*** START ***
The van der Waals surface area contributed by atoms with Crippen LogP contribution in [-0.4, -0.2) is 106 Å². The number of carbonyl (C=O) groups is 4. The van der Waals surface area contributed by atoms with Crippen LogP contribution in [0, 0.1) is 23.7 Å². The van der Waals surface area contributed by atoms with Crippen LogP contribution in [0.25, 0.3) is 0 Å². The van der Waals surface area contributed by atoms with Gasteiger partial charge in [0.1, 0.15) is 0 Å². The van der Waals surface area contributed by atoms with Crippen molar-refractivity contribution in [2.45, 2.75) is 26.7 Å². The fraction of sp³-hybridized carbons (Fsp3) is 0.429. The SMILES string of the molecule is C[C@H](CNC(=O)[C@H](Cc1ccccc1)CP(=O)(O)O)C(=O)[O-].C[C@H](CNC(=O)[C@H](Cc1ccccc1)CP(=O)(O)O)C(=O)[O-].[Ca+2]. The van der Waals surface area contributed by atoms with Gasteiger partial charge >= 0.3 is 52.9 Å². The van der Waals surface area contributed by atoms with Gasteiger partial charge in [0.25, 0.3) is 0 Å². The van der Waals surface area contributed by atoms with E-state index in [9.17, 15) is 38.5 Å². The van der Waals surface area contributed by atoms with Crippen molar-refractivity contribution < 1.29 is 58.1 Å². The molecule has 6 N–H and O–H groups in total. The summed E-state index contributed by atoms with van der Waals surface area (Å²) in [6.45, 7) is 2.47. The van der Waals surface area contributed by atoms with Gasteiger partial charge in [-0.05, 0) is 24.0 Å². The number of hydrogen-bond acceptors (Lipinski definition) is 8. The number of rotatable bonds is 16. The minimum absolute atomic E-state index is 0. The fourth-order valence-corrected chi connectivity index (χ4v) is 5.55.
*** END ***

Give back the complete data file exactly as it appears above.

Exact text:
The van der Waals surface area contributed by atoms with Crippen LogP contribution in [-0.4, -0.2) is 106 Å². The number of carbonyl (C=O) groups is 4. The van der Waals surface area contributed by atoms with Crippen LogP contribution in [0, 0.1) is 23.7 Å². The van der Waals surface area contributed by atoms with Crippen LogP contribution in [0.25, 0.3) is 0 Å². The van der Waals surface area contributed by atoms with Gasteiger partial charge in [0.1, 0.15) is 0 Å². The van der Waals surface area contributed by atoms with Crippen molar-refractivity contribution in [2.45, 2.75) is 26.7 Å². The fraction of sp³-hybridized carbons (Fsp3) is 0.429. The SMILES string of the molecule is C[C@H](CNC(=O)[C@H](Cc1ccccc1)CP(=O)(O)O)C(=O)[O-].C[C@H](CNC(=O)[C@H](Cc1ccccc1)CP(=O)(O)O)C(=O)[O-].[Ca+2]. The van der Waals surface area contributed by atoms with Gasteiger partial charge >= 0.3 is 52.9 Å². The van der Waals surface area contributed by atoms with Gasteiger partial charge in [0.25, 0.3) is 0 Å². The van der Waals surface area contributed by atoms with E-state index in [9.17, 15) is 38.5 Å². The van der Waals surface area contributed by atoms with Crippen molar-refractivity contribution < 1.29 is 58.1 Å². The molecule has 6 N–H and O–H groups in total. The summed E-state index contributed by atoms with van der Waals surface area (Å²) in [6.45, 7) is 2.47. The van der Waals surface area contributed by atoms with Gasteiger partial charge in [-0.05, 0) is 24.0 Å². The number of hydrogen-bond acceptors (Lipinski definition) is 8. The number of rotatable bonds is 16. The minimum absolute atomic E-state index is 0. The fourth-order valence-corrected chi connectivity index (χ4v) is 5.55.